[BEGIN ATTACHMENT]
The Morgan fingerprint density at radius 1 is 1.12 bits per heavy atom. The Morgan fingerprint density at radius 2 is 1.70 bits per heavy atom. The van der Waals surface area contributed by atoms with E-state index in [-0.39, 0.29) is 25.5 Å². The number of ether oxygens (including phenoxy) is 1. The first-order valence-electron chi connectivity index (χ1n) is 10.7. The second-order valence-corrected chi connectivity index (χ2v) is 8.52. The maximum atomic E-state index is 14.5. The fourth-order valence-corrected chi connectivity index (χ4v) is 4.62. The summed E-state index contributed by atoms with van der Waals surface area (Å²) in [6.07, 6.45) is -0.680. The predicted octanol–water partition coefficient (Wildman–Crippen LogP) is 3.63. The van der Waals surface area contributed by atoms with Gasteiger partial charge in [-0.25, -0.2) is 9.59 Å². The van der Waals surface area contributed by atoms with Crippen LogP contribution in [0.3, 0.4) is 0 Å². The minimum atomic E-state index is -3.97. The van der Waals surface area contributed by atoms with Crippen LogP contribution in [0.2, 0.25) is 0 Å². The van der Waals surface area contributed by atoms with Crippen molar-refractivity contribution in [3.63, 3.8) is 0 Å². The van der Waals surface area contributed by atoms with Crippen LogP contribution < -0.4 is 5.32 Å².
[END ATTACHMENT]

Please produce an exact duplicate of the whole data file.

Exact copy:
The Morgan fingerprint density at radius 1 is 1.12 bits per heavy atom. The Morgan fingerprint density at radius 2 is 1.70 bits per heavy atom. The van der Waals surface area contributed by atoms with E-state index in [-0.39, 0.29) is 25.5 Å². The number of ether oxygens (including phenoxy) is 1. The first-order valence-electron chi connectivity index (χ1n) is 10.7. The second-order valence-corrected chi connectivity index (χ2v) is 8.52. The maximum atomic E-state index is 14.5. The fourth-order valence-corrected chi connectivity index (χ4v) is 4.62. The summed E-state index contributed by atoms with van der Waals surface area (Å²) in [6.07, 6.45) is -0.680. The predicted octanol–water partition coefficient (Wildman–Crippen LogP) is 3.63. The van der Waals surface area contributed by atoms with Gasteiger partial charge in [-0.25, -0.2) is 9.59 Å². The van der Waals surface area contributed by atoms with Crippen LogP contribution in [0.3, 0.4) is 0 Å². The minimum atomic E-state index is -3.97. The van der Waals surface area contributed by atoms with Crippen LogP contribution in [0.2, 0.25) is 0 Å². The van der Waals surface area contributed by atoms with Crippen molar-refractivity contribution in [3.63, 3.8) is 0 Å². The van der Waals surface area contributed by atoms with Crippen LogP contribution < -0.4 is 5.32 Å².